Turkey earthquake: Erdogan announces three-month state of emergency in quake area
Turkish President, Recep Tayyip Erdogan, has announced a three-month state of emergency in 10 provinces worst-affected by an earthquake that has killed thousands.
Mr Erdogan said that the death toll in Turkey has risen to 3,549 people.
More than 1,600 people are reported to have died in Syria.
In a televised address, Mr Erdogan said the state of emergency is to ensure that rescue work can be “carried out quickly” in the country’s south-east.
He said the measures would allow relief workers and financial aid into the affected regions, but did not give further details.
The state of emergency will end just before elections on 14 May, when Mr Erdogan will attempt to stay in power after 20 years.
Turkey last imposed a state of emergency in 2016 after a failed coup attempt. It was lifted two years later.
Rescuers in Turkey are battling heavy rain and snow as they race against the clock to find survivors of the earthquake that struck in the early hours of Monday.
The World Health Organisation has warned the toll may rise dramatically as rescuers find more victims.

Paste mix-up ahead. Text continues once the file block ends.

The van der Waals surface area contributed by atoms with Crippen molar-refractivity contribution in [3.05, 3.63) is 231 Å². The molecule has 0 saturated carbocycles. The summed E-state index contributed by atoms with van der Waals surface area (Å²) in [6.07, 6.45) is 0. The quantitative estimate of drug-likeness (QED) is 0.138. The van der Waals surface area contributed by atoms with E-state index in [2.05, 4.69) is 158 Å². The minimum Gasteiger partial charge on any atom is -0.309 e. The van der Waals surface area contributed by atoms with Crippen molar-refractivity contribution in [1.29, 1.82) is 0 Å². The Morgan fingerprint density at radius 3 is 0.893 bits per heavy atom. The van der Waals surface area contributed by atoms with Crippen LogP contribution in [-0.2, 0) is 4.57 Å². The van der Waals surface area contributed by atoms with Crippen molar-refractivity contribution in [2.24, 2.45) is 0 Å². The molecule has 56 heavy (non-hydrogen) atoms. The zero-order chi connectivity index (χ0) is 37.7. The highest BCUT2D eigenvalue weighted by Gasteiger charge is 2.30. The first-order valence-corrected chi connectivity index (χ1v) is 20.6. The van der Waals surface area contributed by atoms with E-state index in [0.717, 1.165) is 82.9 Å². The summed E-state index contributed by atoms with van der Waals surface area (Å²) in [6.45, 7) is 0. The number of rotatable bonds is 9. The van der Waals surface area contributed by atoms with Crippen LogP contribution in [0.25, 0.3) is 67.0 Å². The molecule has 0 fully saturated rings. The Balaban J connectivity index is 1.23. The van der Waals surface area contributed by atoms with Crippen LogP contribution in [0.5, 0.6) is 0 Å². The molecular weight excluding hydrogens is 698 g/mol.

Thousands of children may be among the dead following the earthquake and aftershocks, the United Nations has said.
Heavy machinery worked through the night in the city of Adana, with lights illuminating the collapsed buildings and huge slabs of concrete, in scenes repeated across southern Turkey.
Occasionally, the work stopped and a call of “Allahu Akbar” rose up when a survivor was found, or when the dead were recovered.
Adana is full of the homeless – those who lost their homes and others too fearful of aftershocks to return.
Some left without shoes, coats and phone chargers. Temperatures are expected to drop below freezing later this week.
The 7.8 magnitude tremor struck at 04:17 (01:17 GMT) on Monday at a depth of 17.9km (11 miles) near the city of Gaziantep, according to the US Geological Survey.
A later tremor had a magnitude of 7.5 and its epicentre was in the Elbistan district of Kahramanmaras province.
On Tuesday morning, traffic was at a standstill on the main highway to the Turkish city of Maras, close to the epicentre of the quake.
Cars occasionally crawled forward, the wet road illuminated by glowing red brake lights. Few rescuers have made it to this part of southern Turkey yet.
One search and rescue team on their way to the city, their van loaded with specialist equipment and supplies, told the BBC they were eager to start looking for survivors, but they had no idea how bad the devastation would be when they arrived.